Voters Green-Light $850 Million Bond Measure for Long Beach Community College District

 

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Tuesday night’s primary vote turned into a big night for Long Beach’s public officials who were hoping that voters would approve a series of tax increases to help fund improvement projects in the city.

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The Long Beach Community College District (LBCCD) was among those who had their wishes granted when Measure LB was voted into effect by over 63 percent of voters.

The $850 million bond measure, formally known as the Long Beach Community College Board of Trustees, will raise funds to go toward infrastructure repairs and classroom upgrades at the two campuses in the city.

The revenue stream will come through taxing property values at a rate that is approximately $25 for every $100,000 the property is worth annually. If a person owns a $400,000 home, their property tax would increase by $100. Those taxes will be placed on homes within the school’s district boundaries, which reach into parts of Lakewood, Signal Hill and Catalina Island.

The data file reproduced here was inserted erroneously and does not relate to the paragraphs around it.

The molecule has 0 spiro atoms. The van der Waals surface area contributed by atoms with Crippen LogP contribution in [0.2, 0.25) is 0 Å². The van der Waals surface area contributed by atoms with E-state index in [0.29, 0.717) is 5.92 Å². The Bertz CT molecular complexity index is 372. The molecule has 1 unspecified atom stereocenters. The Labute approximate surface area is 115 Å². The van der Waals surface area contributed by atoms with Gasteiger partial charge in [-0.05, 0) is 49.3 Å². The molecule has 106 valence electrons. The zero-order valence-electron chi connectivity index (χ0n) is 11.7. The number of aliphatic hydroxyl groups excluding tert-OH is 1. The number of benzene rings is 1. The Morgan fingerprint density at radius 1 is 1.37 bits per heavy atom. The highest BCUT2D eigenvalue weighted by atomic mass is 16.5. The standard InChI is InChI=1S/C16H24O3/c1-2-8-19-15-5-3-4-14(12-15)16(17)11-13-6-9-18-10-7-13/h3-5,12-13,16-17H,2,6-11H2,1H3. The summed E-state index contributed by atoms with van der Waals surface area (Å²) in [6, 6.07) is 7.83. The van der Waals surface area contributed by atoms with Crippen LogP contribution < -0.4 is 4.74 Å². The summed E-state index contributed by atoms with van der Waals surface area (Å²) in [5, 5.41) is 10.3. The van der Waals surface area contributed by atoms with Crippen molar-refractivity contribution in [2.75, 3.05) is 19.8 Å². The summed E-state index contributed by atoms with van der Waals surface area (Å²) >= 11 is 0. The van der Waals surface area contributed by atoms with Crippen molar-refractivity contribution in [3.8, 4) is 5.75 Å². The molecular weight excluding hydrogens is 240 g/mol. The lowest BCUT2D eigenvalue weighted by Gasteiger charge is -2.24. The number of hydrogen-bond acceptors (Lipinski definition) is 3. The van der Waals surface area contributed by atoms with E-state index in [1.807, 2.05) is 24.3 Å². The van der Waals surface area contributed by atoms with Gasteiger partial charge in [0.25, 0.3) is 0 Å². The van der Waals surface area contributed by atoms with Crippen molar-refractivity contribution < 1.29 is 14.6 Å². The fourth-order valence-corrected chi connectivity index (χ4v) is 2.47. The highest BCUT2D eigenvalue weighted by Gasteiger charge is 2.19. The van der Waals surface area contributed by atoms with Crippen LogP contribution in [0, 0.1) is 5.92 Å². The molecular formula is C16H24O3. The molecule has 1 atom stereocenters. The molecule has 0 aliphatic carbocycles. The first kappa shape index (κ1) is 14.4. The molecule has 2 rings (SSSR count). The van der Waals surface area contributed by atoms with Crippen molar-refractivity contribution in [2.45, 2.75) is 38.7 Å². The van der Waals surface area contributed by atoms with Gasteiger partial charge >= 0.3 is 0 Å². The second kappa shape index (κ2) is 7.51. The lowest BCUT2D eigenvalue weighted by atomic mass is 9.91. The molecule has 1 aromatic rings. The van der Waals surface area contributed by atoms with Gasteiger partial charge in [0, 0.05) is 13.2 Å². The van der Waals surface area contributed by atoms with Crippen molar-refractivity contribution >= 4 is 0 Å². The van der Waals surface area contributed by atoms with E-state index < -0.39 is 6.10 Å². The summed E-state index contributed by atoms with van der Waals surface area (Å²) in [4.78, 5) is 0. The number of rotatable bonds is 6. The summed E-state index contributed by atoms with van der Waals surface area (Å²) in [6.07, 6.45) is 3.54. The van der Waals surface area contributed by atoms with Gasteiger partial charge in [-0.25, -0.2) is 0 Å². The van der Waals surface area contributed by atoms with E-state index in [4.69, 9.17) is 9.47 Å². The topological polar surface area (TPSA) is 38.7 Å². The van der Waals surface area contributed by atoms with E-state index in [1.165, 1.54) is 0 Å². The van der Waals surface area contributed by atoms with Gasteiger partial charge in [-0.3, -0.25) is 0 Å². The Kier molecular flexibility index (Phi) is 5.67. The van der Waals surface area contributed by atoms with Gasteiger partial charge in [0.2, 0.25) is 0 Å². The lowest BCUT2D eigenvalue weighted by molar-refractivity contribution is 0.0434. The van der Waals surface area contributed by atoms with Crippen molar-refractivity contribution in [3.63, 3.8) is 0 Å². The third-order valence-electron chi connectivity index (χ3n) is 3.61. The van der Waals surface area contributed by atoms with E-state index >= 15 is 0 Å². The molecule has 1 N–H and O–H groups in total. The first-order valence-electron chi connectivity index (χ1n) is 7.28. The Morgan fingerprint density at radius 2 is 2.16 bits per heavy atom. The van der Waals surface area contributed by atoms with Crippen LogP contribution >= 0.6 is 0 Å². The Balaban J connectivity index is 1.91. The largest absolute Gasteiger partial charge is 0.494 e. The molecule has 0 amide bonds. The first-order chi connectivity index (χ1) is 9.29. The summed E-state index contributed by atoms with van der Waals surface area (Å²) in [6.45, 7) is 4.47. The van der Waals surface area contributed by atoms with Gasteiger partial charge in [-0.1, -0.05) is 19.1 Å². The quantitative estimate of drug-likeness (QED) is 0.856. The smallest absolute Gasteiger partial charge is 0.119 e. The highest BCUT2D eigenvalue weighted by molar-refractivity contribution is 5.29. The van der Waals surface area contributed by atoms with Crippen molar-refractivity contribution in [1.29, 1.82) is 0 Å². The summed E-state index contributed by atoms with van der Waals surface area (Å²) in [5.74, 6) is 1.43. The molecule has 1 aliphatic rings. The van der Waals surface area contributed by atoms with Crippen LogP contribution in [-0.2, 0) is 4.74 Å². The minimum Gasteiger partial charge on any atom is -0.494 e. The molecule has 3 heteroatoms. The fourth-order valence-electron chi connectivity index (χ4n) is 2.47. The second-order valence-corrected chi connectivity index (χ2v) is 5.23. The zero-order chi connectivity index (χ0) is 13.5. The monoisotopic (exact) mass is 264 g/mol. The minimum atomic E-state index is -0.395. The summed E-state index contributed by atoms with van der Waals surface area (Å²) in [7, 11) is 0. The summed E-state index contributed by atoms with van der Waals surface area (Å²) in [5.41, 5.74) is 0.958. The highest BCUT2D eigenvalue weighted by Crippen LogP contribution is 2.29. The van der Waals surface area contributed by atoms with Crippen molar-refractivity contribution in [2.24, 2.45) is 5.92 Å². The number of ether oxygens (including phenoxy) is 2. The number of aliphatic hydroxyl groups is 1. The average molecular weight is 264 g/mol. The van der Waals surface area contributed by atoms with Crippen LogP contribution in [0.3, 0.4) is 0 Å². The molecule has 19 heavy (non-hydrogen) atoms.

It’s estimated the bond will help provide the school with revenues to help it carry out projects running through its 2041 master plan.

“We thank the community for its confidence and support and look forward to working with our campus stakeholders and the public to maintain the excellent, affordable education our students deserve,” said LBCCD Superintendent-President Eloy Oakley in statement Wednesday morning. “The funding Measure LB provides will continue to be guided by LBCC’s tradition of fiscal prudence.”


 

Measure LB is structured much like the city’s Measure A, having an oversight committee that will help oversee the allocation of funds once they start to roll in. It also includes a provision for annual independent audits to monitor the expenditures. However, unlike Measure A, it required a higher approval threshold (55 percent) because it was a bond measure, one that it easily cleared.

The school’s board of trustees voted unanimously earlier this year to place it on the June 7 primary ballot in an effort to raise funds to address the needs of its classrooms, most of which were built in the 1940s and 1950s. The bond is expected to take approximately 25 years to generate the $850 million goal.



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